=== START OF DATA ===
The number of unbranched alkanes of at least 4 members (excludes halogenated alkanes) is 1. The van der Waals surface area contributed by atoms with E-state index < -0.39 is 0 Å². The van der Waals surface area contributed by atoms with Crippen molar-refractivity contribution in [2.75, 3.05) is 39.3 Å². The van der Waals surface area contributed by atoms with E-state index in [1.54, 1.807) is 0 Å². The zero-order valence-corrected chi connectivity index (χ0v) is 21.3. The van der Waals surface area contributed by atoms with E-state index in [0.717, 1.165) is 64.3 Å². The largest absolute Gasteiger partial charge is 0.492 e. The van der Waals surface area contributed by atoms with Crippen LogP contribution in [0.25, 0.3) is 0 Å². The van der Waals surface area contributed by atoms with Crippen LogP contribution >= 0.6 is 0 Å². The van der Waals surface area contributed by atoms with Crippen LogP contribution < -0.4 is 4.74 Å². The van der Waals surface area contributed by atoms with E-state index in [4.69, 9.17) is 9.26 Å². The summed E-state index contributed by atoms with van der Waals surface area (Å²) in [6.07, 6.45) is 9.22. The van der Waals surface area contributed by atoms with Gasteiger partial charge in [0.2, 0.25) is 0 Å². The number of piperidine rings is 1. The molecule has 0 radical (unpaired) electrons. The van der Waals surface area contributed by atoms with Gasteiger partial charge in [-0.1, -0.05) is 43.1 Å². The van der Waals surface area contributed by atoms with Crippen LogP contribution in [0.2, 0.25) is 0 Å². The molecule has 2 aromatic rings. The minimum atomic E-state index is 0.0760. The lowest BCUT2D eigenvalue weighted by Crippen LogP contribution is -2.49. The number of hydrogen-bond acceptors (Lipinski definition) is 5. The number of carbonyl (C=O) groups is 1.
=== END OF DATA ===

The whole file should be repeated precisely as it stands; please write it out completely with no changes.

The number of unbranched alkanes of at least 4 members (excludes halogenated alkanes) is 1. The van der Waals surface area contributed by atoms with E-state index < -0.39 is 0 Å². The van der Waals surface area contributed by atoms with Crippen molar-refractivity contribution in [2.75, 3.05) is 39.3 Å². The van der Waals surface area contributed by atoms with E-state index in [1.54, 1.807) is 0 Å². The zero-order valence-corrected chi connectivity index (χ0v) is 21.3. The van der Waals surface area contributed by atoms with E-state index in [0.717, 1.165) is 64.3 Å². The largest absolute Gasteiger partial charge is 0.492 e. The van der Waals surface area contributed by atoms with Crippen LogP contribution in [0.25, 0.3) is 0 Å². The van der Waals surface area contributed by atoms with Crippen LogP contribution >= 0.6 is 0 Å². The van der Waals surface area contributed by atoms with Crippen LogP contribution < -0.4 is 4.74 Å². The van der Waals surface area contributed by atoms with E-state index in [4.69, 9.17) is 9.26 Å². The summed E-state index contributed by atoms with van der Waals surface area (Å²) in [6.07, 6.45) is 9.22. The van der Waals surface area contributed by atoms with Gasteiger partial charge in [0.2, 0.25) is 0 Å². The number of piperidine rings is 1. The molecule has 0 radical (unpaired) electrons. The van der Waals surface area contributed by atoms with Gasteiger partial charge in [-0.1, -0.05) is 43.1 Å². The van der Waals surface area contributed by atoms with Crippen LogP contribution in [0.2, 0.25) is 0 Å². The molecule has 2 aromatic rings. The minimum atomic E-state index is 0.0760. The lowest BCUT2D eigenvalue weighted by Crippen LogP contribution is -2.49. The number of hydrogen-bond acceptors (Lipinski definition) is 5. The number of carbonyl (C=O) groups is 1.